Aviation folks of a certain vintage will recall how OAG used to publish passenger flight schedules in book format once a month. My, how times have changed.
The tech overhaul is backed by British venture firm Vitruvian Partners, which bought OAG for $215 million in February 2017.
The new data delivery vehicle Metis reflects an ongoing digital transformation led by chief technology officer Nick Dearden’s, who joined in August 2019. Metis resulted from Dearden’s two-year push of moving OAG’s systems to cloud-based storage provider Microsoft Azure. OAG can now more flexibly scale its solutions globally as needed.
OAG, once known as the Official Airline Guide and currently based in Luton, UK, had been a vital source of information for aviation for decades. It gathers data on flight schedules, delays, takeoffs, and landings from approximately 97 percent of the world’s airlines and about 4,000 airports to help decision-makers at airlines, airports, travel tech startups, and investment firms.
Yet OAG has struggled to find its footing in the digital era. The company, which generated about $38 million in revenue in 2019, according to a Dun and Bradstreet estimate, has increasingly faced digital-savvy competition. Its most prominent rival has been Cirium.
While the pandemic has devastated the aviation sector, OAG was able to maintain its level of investment in data democratization. When asked whether the company had to cut staff, Dearden said that, while management had to protect the business, there wasn’t “any major impact.”
“My main takeaway from this crisis is that it doesn’t matter whether aviation is operating at 100 percent or 50 percent; people still need our data,” Dearden said. “They need the data to be able to plan their operations. And when you go through such a destructive, changeable period, that leads to opportunity as well. So new players come to the market who want the data.”
Adding Data Science and Analytics
Dearden said his team is focusing this year on ways to use technology to enhance the customer experience of accessing airline schedules and flight on-time performance. OAG plans to use artificial intelligence to enhance the data and make forecasts, rolling out a commercialized data science offering that provides a more accurate view of airline capacity.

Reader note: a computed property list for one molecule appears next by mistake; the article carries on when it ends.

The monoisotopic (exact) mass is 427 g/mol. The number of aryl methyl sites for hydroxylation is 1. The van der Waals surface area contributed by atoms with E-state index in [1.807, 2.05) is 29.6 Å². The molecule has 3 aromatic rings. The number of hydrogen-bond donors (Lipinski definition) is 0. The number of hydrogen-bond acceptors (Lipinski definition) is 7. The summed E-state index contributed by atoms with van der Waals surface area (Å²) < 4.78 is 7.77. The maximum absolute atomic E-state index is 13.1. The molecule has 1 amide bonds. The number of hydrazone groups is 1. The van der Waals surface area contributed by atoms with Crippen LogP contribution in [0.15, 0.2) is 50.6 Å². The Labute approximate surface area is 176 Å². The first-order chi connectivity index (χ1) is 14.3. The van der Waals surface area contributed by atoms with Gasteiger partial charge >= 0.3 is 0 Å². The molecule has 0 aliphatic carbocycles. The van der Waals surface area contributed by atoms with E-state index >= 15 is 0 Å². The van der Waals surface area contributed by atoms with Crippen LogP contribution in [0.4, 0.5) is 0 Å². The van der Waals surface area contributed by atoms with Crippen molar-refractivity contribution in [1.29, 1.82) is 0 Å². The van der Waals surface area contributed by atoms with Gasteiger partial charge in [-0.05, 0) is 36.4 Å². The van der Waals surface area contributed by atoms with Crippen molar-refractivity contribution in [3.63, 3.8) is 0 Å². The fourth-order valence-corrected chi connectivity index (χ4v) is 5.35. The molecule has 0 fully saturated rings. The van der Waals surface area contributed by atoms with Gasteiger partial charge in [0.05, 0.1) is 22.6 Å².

“In essence, we’re now able to train models that look at the type of aircraft, the past performance, the schedules moving forward, and start thinking about how to infer a new set of attributes that aren’t obvious in the data to generate new insights into what’s happening,” Dearden said.
The company can do that thanks to Metis, which blends multiple data sources within a single platform.
“What we’ve got now is a bit more than a data lake,” Dearden said.
OAG has adopted solutions from Snowflake, which provides analytics and services to connect to cloud computing services. Snowflake’s software treats all parts of a cloud-based system as if it were one computer for more agile enterprise analytics.
Two Paths to Access Flight Capacity Data
OAG has boosted its use of application programming interfaces, or APIs, to give customers easier real-time access to the company’s systems and aggregated data. It recently launched a Flight Info API on Microsoft’s marketplace.
Customers can access OAG’s aggregated data on the cloud platform of their choice, such as Amazon Web Services, Google Cloud, or Microsoft Azure via Snowflake’s marketplace. They can then plug their preferred analytical software, such as Tableau or Microsoft’s Power BI, on top of the data to create dashboards.
“This two-pronged approach will let us serve customers who have got some systems that need real-time data feeds via APIs to see what’s happening, but who have also got a department that needs to run analyses of the trends and build forecasts from it,” Dearden said.
OAG had never before offered a place for customers to learn how to tap into the company’s APIs, such as its API that offers 35 million flight status updates daily with direct connections into customer systems. So the company has added a “developer portal” for that purpose.
“Overall, we’ve made some pretty fundamental kind of shifts that will create a massively different proposition for our customers,” Dearden said.
CORRECTION: OAG’s rival is Cirium, which doesn’t own FlightGlobal as the article first said.
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Photo credit: A flight board at London's Heathrow Airport. OAG, an aviation and information intelligence provider, has introduce a new portal thanks to help from tech from Microsoft and Snowflake. Sean O'Neill / Skift